Tuition fees

Select where you currently live to see what you'll pay:

Channel Islands
£9,250
per year
England
£9,250
per year
International
£13,800
per year
Northern Ireland
£9,250
per year
Scotland
£9,250
per year
Wales
£9,250
per year

The Uni


Course location:

University of Winchester

Department:

Department of Politics and Society

TEF rating:
Read full university profile

What students say


We've crunched the numbers to see if overall student satisfaction here is high, medium or low compared to students studying this subject(s) at other universities.

96%
high
Politics
60%
low
Law

How do students rate their degree experience?

The stats below relate to the general subject area/s at this university, not this specific course. We show this where there isn’t enough data about the course, or where this is the most detailed info available to us.

Politics

Teaching and learning

93%
Staff make the subject interesting
96%
Staff are good at explaining things
100%
Ideas and concepts are explored in-depth
50%
Opportunities to apply what I've learned

Assessment and feedback

Feedback on work has been timely
Feedback on work has been helpful
Staff are contactable when needed
Good advice available when making study choices

Resources and organisation

93%
Library resources
79%
IT resources
79%
Course specific equipment and facilities
57%
Course is well organised and has run smoothly

Student voice

Staff value students' opinions
Feel part of a community on my course

Who studies this subject and how do they get on?

96%
UK students
4%
International students
58%
Male students
42%
Female students
85%
2:1 or above
12%
Drop out rate

Most popular A-Levels studied (and grade achieved)

C
C
B

Law

Teaching and learning

74%
Staff make the subject interesting
81%
Staff are good at explaining things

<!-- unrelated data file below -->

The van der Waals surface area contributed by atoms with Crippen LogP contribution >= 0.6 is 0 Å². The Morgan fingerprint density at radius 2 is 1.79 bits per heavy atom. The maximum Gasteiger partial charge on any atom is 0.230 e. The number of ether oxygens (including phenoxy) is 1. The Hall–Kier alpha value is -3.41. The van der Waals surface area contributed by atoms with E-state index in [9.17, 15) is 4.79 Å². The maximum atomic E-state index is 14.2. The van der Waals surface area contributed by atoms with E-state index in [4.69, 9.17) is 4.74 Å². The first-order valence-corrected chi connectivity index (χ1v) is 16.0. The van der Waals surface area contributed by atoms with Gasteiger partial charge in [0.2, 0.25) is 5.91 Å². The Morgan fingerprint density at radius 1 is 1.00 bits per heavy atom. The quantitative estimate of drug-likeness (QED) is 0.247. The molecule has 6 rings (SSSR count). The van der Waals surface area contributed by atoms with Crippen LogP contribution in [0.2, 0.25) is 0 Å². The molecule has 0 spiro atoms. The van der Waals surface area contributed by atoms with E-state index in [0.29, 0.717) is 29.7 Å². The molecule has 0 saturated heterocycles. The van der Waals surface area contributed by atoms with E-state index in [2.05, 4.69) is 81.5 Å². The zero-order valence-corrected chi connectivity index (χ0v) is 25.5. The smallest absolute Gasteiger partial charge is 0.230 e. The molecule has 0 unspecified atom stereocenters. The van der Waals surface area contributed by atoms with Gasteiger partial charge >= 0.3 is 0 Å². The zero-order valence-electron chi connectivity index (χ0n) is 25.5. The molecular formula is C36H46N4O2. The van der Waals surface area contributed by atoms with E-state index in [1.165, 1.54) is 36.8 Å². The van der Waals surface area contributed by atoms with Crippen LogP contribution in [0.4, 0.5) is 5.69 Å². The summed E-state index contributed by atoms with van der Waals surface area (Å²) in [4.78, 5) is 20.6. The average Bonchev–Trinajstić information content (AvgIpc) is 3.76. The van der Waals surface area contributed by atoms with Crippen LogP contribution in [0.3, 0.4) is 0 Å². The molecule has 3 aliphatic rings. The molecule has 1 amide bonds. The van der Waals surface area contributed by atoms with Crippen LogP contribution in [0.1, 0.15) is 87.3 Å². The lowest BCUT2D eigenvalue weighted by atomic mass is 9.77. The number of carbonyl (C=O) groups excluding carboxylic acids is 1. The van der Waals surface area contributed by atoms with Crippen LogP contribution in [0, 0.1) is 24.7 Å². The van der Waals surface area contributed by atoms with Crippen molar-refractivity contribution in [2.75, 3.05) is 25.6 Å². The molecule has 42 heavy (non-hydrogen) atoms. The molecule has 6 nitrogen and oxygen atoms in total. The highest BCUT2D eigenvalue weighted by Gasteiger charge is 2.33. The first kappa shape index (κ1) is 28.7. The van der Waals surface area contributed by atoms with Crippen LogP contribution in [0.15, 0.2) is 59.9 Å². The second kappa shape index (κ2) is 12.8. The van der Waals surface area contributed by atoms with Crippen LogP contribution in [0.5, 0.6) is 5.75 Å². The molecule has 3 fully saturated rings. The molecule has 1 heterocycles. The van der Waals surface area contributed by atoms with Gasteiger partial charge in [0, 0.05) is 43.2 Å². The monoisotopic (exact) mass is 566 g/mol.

65%
Ideas and concepts are explored in-depth
69%
Opportunities to apply what I've learned

Assessment and feedback

Feedback on work has been timely
Feedback on work has been helpful
Staff are contactable when needed
Good advice available when making study choices

Resources and organisation

67%
Library resources
84%
IT resources
81%
Course specific equipment and facilities
24%
Course is well organised and has run smoothly

Student voice

Staff value students' opinions
Feel part of a community on my course

Who studies this subject and how do they get on?

96%
UK students
4%
International students
27%
Male students
73%
Female students
58%
2:1 or above
10%
Drop out rate

Most popular A-Levels studied (and grade achieved)

B
C
B

After graduation


The stats in this section relate to the general subject area/s at this university – not this specific course. We show this where there isn't enough data about the course, or where this is the most detailed info available to us.

Politics

What are graduates doing after six months?

This is what graduates told us they were doing (and earning), shortly after completing their course. We've crunched the numbers to show you if these immediate prospects are high, medium or low, compared to those studying this subject/s at other universities.

£18,240
low
Average annual salary
100%
high
Employed or in further education
36%
low
Employed in a role where degree was essential or beneficial

Top job areas of graduates

18%
Administrative occupations: records
18%
Sales assistants and retail cashiers
12%